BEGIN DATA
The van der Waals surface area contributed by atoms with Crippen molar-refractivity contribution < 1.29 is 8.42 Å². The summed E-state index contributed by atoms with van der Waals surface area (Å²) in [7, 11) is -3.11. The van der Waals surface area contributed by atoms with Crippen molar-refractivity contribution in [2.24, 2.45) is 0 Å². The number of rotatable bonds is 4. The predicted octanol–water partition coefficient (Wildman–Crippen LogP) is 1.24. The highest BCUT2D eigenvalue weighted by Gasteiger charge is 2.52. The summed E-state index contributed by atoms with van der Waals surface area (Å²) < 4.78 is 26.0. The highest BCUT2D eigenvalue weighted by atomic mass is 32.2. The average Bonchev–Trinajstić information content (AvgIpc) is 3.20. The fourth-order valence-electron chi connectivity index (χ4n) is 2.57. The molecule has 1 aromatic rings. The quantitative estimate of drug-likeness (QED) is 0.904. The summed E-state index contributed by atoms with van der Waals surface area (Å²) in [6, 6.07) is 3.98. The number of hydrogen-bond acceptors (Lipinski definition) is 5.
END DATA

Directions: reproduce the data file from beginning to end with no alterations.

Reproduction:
The van der Waals surface area contributed by atoms with Crippen molar-refractivity contribution < 1.29 is 8.42 Å². The summed E-state index contributed by atoms with van der Waals surface area (Å²) in [7, 11) is -3.11. The van der Waals surface area contributed by atoms with Crippen molar-refractivity contribution in [2.24, 2.45) is 0 Å². The number of rotatable bonds is 4. The predicted octanol–water partition coefficient (Wildman–Crippen LogP) is 1.24. The highest BCUT2D eigenvalue weighted by Gasteiger charge is 2.52. The summed E-state index contributed by atoms with van der Waals surface area (Å²) < 4.78 is 26.0. The highest BCUT2D eigenvalue weighted by atomic mass is 32.2. The average Bonchev–Trinajstić information content (AvgIpc) is 3.20. The fourth-order valence-electron chi connectivity index (χ4n) is 2.57. The molecule has 1 aromatic rings. The quantitative estimate of drug-likeness (QED) is 0.904. The summed E-state index contributed by atoms with van der Waals surface area (Å²) in [6, 6.07) is 3.98. The number of hydrogen-bond acceptors (Lipinski definition) is 5.